Many cities and states have made similar efforts to reduce the number of hit-and-run and pedestrian accidents. Both types of accidents are on the rise and remain a serious problem nationwide. That’s according to a pedestrian accident attorney in Wichita who deals with these types of cases throughout Kansas.

The recent fatal hit-and-run pedestrian accident happened on a Saturday night in early June near Douglas and Greenwood Streets in Wichita. The pedestrian died six days later in a Wichita hospital as a result of her injuries.

The driver who allegedly caused the fatal pedestrian accident and left the crash scene was later located by police. He was arrested and charged with hit and run and aggravated battery. The accident remains under investigation and the official charges against the driver may be amended, police told KWCH 12 News.

How common are pedestrian accidents?

Despite continued efforts to educate drivers and the public at large about the dangers vehicles pose to pedestrians, the number of pedestrian accidents and fatalities has continued to rise in recent years.

Safety officials were alarmed in 2019 when pedestrian fatalities hit a 30-year high that year. A total of 6,590 pedestrians died that year in accidents, an increase of 5 percent compared to 2018 and the most pedestrian deaths in a single year since 1988, according to statistics compiled by The Governors Highway Safety Association (GHSA) as reported by Car & Driver.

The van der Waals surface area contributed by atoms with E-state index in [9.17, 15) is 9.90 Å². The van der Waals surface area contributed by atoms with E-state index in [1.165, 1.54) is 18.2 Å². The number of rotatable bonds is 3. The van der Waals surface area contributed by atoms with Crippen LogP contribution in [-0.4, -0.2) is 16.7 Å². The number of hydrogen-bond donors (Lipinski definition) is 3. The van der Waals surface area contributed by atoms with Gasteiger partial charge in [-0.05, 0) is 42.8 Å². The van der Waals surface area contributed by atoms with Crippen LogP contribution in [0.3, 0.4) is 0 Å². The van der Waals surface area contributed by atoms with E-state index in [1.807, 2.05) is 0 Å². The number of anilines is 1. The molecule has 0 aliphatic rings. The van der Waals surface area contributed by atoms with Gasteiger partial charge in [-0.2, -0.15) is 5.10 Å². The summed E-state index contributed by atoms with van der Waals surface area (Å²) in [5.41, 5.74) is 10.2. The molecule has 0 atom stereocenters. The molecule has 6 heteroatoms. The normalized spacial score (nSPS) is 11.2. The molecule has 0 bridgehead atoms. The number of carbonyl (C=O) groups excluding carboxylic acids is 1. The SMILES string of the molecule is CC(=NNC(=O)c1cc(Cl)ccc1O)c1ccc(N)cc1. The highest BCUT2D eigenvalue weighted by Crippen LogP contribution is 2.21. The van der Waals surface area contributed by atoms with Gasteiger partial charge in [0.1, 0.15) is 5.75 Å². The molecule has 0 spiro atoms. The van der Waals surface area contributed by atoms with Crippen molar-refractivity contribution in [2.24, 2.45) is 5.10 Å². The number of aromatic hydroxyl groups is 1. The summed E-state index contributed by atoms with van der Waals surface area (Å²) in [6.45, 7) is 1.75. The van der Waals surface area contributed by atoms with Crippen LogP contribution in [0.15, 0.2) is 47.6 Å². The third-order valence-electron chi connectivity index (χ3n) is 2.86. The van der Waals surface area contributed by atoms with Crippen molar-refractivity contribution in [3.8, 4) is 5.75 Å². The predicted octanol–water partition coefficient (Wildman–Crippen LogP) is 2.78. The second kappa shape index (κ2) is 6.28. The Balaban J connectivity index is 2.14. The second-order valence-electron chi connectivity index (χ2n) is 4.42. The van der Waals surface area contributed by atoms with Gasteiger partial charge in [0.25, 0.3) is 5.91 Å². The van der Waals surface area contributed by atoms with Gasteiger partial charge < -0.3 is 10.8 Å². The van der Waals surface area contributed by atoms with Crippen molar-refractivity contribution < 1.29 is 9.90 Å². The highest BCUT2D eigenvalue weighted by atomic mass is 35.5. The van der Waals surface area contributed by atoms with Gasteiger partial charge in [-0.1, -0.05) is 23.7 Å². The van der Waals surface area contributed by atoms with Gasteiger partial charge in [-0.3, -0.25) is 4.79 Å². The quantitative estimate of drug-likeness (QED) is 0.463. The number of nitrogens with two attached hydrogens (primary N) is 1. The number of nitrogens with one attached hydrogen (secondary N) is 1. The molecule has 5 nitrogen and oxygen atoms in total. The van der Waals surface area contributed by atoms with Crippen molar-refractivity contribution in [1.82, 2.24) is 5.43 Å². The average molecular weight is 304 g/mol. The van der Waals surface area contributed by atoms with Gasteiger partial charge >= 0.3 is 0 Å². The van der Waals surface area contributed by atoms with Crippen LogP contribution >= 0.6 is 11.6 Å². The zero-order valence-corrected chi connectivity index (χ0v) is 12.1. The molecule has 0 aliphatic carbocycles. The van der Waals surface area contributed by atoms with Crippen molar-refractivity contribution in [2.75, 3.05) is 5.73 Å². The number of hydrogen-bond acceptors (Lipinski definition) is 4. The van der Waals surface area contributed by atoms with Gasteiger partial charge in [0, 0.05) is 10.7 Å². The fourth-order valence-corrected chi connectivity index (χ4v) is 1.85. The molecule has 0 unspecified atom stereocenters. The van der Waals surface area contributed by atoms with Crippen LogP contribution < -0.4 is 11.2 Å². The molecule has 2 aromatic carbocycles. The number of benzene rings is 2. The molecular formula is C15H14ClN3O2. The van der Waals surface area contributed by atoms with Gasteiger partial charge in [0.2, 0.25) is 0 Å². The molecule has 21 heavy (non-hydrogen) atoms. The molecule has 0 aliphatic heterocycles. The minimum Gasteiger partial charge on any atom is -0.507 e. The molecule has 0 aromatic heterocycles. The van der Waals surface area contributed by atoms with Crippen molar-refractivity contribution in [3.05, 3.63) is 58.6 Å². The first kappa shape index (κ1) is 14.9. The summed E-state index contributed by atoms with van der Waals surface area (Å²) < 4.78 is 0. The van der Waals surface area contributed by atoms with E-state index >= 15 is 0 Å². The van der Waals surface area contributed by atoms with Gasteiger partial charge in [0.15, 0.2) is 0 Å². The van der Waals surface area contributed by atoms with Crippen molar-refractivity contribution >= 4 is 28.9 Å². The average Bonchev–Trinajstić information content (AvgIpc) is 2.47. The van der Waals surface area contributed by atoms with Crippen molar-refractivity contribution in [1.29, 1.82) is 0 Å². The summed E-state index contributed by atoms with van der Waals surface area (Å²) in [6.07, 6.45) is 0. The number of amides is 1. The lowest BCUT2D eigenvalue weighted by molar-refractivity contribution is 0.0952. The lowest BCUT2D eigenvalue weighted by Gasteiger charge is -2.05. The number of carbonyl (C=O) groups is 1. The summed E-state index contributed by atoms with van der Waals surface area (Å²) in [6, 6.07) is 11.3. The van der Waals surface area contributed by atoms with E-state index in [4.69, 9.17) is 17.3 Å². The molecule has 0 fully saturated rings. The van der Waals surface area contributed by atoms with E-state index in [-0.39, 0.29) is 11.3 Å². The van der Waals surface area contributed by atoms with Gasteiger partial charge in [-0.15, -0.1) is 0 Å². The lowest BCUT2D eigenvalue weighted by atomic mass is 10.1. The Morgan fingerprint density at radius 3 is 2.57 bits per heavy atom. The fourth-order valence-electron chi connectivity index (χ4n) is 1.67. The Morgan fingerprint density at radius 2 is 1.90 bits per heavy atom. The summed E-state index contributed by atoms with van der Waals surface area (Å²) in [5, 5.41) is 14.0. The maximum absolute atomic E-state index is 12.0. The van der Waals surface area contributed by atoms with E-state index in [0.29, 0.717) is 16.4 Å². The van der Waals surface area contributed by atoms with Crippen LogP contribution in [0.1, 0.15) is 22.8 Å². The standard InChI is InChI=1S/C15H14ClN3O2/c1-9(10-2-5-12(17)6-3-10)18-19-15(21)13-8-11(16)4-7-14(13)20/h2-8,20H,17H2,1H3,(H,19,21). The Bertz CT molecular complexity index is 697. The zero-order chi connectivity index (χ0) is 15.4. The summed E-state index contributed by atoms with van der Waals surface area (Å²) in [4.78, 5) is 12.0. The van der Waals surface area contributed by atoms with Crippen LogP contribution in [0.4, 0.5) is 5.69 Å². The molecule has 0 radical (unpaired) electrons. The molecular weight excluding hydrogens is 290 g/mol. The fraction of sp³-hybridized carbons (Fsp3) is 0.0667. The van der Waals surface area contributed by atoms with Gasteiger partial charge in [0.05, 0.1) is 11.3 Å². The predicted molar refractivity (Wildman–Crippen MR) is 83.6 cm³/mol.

The next year, that figure climbed even higher. According to initial estimates provided by the GHSA, an estimated 6,721 pedestrians were killed in 2020, an increase of 131 deaths or 1.9 percent compared to 2019, even though there were fewer drivers on the road last year due to the worldwide pandemic.

How common are hit-and-run accidents?

Hit-and-run accidents might seem rare, but they have become even more common in recent years. Hit-and-run accidents account for 5 percent of all traffic fatalities, according to statistics compiled by the AAA Foundation For Traffic Safety. In addition, fatalities associated with hit-and-run accidents have been increasing by roughly 7 percent each year on average in recent years.

As a result, there are an estimated 737,000 hit-and-run accidents each year nationwide. That’s roughly one such accident every 43 seconds. While police do sometimes catch the drivers as they did in the recent case in Kansas, some drivers are never caught. This leaves injury victims and their families to deal with many complicated legal issues that often arise in such cases.

How can a lawyer help?

Pedestrian accidents – especially ones involving hit-and-run drivers – can be complicated legal cases in which many different legal issues arise. The driver who caused the accident might not be located or claim they didn’t do anything wrong. Insurance companies for the at-fault driver can be just hard to deal with after a pedestrian accident. That’s because injury claims often add up to thousands of dollars or significantly more. As a result, insurance companies often do everything they can to avoid paying claims.